This past weekend, La Gaîté Lyrique welcomed into its Open Laboratory in Paris Pixel Ache and Mal au Pixel, who hosted an « Earth Coding » workshop with the artist Martin Howse. Makery was there.
What if the Earth were nothing but a giant computer program? British artist Martin Howse follows this intuition by researching how to transform earthy activity into code. With the patience of a botanist explorer, the poet-performer-coder strides across cities and forests to decrypt electro-magnetic signals, capture telluric friction and listen to the tiniest traces of underground life, which he converts into lines of code that reveal the interaction between humans and the Earth. « The connections between contemporary technologies and the Earth can lead to a new form of land art, » he explains during Pixel_Lab #3, « Earth Coding » workshop hosted by Mal au Pixel and Pixelache at parisian art center La Gaité Lyrique on July 19-20.
In front of a dozen participants, Howse unpacks his magician’s box filled with packets of sulfur, sand and aluminum powder—« in order to make my own silicon »—sensors, Mapa sensing gloves to dig in the soil, electronic trowels and DIY amplifiers. Then he leads his troupe of artists, students, scientists and makers to Saint-Cloud Park to collaboratively collect data, while taking advantage of the approaching storm to record atmospheric crackles amplified by the soil, which acts as a natural air antenna. With a big smile, the artist-researcher explains: « This is the first time I’m doing this type of workshop. It’s a collective experiment, so I’m not here to teach methods but rather to lead the discussion around the complex relationships that exist between technology and the Earth. »
From wormcoding to the poetry of code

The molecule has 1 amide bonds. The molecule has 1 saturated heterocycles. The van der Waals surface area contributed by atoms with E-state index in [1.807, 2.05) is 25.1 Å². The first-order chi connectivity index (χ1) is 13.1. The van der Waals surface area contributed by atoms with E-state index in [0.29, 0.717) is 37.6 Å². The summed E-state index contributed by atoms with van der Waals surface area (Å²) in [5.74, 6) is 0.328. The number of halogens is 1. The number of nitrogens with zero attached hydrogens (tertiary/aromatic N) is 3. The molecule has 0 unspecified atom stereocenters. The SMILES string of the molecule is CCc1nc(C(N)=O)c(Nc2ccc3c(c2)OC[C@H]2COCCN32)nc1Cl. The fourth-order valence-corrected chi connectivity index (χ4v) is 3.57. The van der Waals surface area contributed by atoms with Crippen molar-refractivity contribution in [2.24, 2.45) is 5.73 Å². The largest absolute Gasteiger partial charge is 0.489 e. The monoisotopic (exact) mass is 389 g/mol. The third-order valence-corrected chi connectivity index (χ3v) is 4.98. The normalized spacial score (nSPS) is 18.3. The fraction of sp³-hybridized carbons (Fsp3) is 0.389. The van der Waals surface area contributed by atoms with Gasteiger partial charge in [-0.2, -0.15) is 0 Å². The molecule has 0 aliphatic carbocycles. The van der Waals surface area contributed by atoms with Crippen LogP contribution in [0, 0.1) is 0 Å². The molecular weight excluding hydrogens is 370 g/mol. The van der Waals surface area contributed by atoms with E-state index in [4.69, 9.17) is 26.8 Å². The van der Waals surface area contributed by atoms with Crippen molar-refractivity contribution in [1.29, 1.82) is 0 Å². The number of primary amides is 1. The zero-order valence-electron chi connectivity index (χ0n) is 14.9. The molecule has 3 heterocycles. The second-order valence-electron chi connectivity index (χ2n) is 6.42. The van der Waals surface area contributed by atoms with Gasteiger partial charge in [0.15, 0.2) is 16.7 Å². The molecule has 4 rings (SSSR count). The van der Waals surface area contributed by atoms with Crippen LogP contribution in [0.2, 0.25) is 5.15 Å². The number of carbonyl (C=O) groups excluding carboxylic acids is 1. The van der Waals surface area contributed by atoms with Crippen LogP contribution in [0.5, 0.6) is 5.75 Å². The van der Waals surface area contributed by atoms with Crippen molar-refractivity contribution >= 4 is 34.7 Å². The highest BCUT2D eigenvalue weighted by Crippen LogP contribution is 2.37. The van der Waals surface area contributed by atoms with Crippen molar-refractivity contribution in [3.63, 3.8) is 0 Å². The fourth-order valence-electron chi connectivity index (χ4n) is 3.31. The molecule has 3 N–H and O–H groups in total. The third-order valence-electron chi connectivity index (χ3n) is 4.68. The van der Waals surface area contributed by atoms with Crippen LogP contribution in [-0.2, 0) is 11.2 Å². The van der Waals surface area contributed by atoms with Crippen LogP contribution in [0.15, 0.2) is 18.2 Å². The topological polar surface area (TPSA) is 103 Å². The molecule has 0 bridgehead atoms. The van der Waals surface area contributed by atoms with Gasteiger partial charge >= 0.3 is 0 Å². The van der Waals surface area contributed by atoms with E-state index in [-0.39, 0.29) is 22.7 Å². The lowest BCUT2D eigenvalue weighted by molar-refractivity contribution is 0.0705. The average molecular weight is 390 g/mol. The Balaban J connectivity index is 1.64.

In order to ensure a successful data extraction process, the group takes both mechanical and chemical samples. Reactions come from bacteria, mushrooms, moss, insects… and above all from worms, which inspired Howse’s « wormcoding ». Converted into raw code, the recordings reveal textual series that are examined in the studio the next day. « Actually I go from wormcoding to wormpoetry, based on these word probabilities. My research is mostly influenced by writing rather than visual art. I like to observe the environment and understand how things come alive. » Between Edgar Allen Poe quotes, the participants discover the lines of the day (« thetsper tind the th’s the ther the be.t thinlack stspeth bylou a leans »), before moving on to a DIY water coding experiment using plastic cups and straws.
« I’m not so much interested in the effects or the results as in the process itself, because things don’t just move in one direction according to human action. It also depends on the Earth, its reactions, its own effects, » says Howse, for whom observing the relationship between geophysical psyche and phenomenon provides a critical distance in regards to the uses of technology. He also gives a demonstration of Earthboot, a project he developed a few years ago. By connecting his computer directly to the earth, his PC starts up from random lines of instructions rather than the words of an operating system… « even if it makes my laptop crash more than once ! »
Howse leaves Paris for his Berlin studio to pursue his experiments, including a project to sonify the formation of crystals, which he will present in France next autumn. Meanwhile, he will also get back to writing, this time uncoded. « But probably in winter, because I reserve the summer for my fieldwork, which yields more samples. »